A poem built around a pun risks losing readers with minimal tolerance for wordplay. Mere cleverness falls flat, like a modest joke too earnestly told. The passage above comes from a lecture delivered in 1889 by William Morris, a proto-Marxist not renowned for a vibrant sense of humor. Read the passage and, if you’re feeling ambitious, the entire lecture, but substitute “dying” for “dyeing,” as in “A word or two (entirely unscientific) about the processes of this old-fashioned or artistic dy[e]ing,” and Morris becomes unexpectedly palatable. In “On Dyeing” (Raising Sparks, 1999) the English poet Michael Symmons Roberts claims the dyeing/dying pun as his own, and with a poker face:
“Once we knew it took a boatfulof crushed shellfish – murex and purpura –
to turn one sleeve imperial purple.
It took millions of beetles to dye cochineal,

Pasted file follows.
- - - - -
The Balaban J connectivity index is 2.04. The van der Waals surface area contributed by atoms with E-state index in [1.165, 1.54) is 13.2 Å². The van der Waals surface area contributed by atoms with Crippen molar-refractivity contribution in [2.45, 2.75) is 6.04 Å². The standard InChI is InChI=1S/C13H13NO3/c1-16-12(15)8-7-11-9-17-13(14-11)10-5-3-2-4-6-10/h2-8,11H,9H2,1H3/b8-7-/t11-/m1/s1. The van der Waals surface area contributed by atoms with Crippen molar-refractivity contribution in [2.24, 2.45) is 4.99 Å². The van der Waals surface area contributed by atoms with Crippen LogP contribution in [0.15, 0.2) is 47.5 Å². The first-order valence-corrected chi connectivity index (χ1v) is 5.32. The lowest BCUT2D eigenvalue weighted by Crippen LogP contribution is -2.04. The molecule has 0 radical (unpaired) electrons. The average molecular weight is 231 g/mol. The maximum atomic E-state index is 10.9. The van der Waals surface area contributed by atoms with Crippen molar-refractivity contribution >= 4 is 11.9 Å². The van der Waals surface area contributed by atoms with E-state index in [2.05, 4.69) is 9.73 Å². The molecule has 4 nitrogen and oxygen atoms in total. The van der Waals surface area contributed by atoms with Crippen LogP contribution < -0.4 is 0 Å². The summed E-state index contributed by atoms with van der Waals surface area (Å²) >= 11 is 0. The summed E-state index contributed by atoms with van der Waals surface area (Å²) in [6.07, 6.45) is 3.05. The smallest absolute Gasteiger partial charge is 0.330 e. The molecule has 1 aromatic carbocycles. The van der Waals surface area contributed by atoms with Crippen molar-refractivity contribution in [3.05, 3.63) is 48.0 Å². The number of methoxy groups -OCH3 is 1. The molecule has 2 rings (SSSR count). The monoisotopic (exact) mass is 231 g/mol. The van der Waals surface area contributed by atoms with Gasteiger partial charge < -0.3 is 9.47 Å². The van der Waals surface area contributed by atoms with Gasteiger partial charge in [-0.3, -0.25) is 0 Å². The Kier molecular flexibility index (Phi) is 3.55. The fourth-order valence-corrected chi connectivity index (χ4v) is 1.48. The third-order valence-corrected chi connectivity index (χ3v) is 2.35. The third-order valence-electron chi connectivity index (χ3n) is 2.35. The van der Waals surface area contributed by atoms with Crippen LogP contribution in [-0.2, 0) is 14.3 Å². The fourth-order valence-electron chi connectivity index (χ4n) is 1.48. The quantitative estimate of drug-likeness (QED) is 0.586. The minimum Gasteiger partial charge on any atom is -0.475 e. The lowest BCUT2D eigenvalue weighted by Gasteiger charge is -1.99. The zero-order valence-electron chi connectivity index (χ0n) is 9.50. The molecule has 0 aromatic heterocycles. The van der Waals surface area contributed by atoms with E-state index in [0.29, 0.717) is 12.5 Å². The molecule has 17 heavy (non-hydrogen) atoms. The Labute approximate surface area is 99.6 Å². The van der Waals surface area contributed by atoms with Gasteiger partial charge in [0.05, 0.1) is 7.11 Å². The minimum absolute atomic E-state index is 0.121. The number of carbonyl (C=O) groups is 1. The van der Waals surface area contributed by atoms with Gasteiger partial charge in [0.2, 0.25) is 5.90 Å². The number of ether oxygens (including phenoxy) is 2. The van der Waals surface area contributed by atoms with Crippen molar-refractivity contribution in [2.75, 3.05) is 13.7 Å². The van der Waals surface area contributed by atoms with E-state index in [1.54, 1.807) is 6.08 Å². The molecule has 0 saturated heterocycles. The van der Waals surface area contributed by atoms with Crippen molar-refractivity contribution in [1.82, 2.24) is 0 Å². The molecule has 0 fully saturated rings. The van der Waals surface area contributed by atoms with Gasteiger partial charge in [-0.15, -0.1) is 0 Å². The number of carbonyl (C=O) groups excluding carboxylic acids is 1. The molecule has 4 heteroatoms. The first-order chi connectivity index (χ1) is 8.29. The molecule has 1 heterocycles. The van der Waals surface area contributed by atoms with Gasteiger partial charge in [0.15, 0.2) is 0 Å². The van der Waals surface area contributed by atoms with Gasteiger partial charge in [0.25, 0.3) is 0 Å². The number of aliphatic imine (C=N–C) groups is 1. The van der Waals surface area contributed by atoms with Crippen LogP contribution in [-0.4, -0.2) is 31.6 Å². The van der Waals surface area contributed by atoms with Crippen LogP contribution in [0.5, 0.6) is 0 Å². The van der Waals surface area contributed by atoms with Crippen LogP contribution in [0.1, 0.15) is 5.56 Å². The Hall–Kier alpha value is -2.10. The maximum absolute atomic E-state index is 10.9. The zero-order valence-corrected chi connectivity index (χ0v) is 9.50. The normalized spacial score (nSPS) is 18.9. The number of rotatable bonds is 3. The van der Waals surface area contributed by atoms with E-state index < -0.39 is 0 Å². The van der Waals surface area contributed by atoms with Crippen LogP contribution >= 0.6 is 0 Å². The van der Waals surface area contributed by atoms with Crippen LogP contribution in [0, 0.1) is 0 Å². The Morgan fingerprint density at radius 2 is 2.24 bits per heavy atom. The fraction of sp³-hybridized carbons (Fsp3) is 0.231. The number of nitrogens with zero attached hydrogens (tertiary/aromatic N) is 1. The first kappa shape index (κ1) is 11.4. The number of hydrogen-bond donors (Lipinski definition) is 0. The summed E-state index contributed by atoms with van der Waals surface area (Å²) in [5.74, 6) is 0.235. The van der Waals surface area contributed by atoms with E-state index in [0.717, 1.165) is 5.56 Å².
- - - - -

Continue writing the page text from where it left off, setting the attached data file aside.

pulverized madder roots for scarlet,
indigo that went blue when it met the air.
Without mordants to fix them,
all these colours fell to pastel, then to cream.
A dress could drain of lilac in an evening.
No beauty lasted without ox-blood, oil,
Oak-galls, urine, alum, salt, shit.
Once we knew the cost of dyeing.”
I like the capsule history of natural dyes and applied organic chemistry, a reminder of how enterprising humans can be in the pursuit of beauty. It all leads to that final pun, following closely on “shit.” Roberts doesn’t allude to Donne and his conceit of “little deaths,” as in the sexual act, but his mini-encyclopedia of dyeing techniques, down to the importance of mordants in the process, reminds me of that line in Elegy II, “The Anagram”:
“Love built on beauty, soon as beauty, dies.”